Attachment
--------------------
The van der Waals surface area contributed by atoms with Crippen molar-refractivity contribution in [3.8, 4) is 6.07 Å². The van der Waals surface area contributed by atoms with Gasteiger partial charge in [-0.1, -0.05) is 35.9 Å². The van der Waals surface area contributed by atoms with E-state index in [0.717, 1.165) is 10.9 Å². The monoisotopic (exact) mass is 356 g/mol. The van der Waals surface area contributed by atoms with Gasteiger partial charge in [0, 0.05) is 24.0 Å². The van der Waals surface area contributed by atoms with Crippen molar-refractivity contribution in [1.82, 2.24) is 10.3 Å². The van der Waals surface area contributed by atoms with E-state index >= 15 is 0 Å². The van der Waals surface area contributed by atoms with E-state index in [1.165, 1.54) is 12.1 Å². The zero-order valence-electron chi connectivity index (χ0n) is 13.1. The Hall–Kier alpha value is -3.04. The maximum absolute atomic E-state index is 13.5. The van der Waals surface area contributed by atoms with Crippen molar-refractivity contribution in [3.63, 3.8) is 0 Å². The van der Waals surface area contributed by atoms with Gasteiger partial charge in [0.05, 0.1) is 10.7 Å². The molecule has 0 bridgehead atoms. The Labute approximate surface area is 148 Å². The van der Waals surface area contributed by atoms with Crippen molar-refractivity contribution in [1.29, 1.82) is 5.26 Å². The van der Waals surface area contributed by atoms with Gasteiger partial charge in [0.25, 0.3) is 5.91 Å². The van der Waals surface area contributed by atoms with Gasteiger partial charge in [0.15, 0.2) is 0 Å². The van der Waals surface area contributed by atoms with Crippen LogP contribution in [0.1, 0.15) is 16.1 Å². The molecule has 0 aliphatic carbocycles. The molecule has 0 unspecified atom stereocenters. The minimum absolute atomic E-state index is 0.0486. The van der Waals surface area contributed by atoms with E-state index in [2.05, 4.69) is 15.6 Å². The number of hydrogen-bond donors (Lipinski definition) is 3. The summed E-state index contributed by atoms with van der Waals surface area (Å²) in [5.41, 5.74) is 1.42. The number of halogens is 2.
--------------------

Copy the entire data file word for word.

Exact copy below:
The van der Waals surface area contributed by atoms with Crippen molar-refractivity contribution in [3.8, 4) is 6.07 Å². The van der Waals surface area contributed by atoms with Gasteiger partial charge in [-0.1, -0.05) is 35.9 Å². The van der Waals surface area contributed by atoms with E-state index in [0.717, 1.165) is 10.9 Å². The monoisotopic (exact) mass is 356 g/mol. The van der Waals surface area contributed by atoms with Gasteiger partial charge in [0, 0.05) is 24.0 Å². The van der Waals surface area contributed by atoms with Crippen molar-refractivity contribution in [1.82, 2.24) is 10.3 Å². The van der Waals surface area contributed by atoms with E-state index >= 15 is 0 Å². The van der Waals surface area contributed by atoms with E-state index in [1.165, 1.54) is 12.1 Å². The zero-order valence-electron chi connectivity index (χ0n) is 13.1. The Hall–Kier alpha value is -3.04. The maximum absolute atomic E-state index is 13.5. The van der Waals surface area contributed by atoms with Crippen molar-refractivity contribution in [3.63, 3.8) is 0 Å². The van der Waals surface area contributed by atoms with Gasteiger partial charge in [0.05, 0.1) is 10.7 Å². The molecule has 0 bridgehead atoms. The Labute approximate surface area is 148 Å². The van der Waals surface area contributed by atoms with Crippen molar-refractivity contribution in [1.29, 1.82) is 5.26 Å². The van der Waals surface area contributed by atoms with Gasteiger partial charge in [0.25, 0.3) is 5.91 Å². The van der Waals surface area contributed by atoms with Gasteiger partial charge in [0.15, 0.2) is 0 Å². The van der Waals surface area contributed by atoms with Crippen LogP contribution in [0.1, 0.15) is 16.1 Å². The molecule has 0 aliphatic carbocycles. The molecule has 0 unspecified atom stereocenters. The minimum absolute atomic E-state index is 0.0486. The van der Waals surface area contributed by atoms with E-state index in [2.05, 4.69) is 15.6 Å². The number of hydrogen-bond donors (Lipinski definition) is 3. The summed E-state index contributed by atoms with van der Waals surface area (Å²) in [5.41, 5.74) is 1.42. The number of halogens is 2.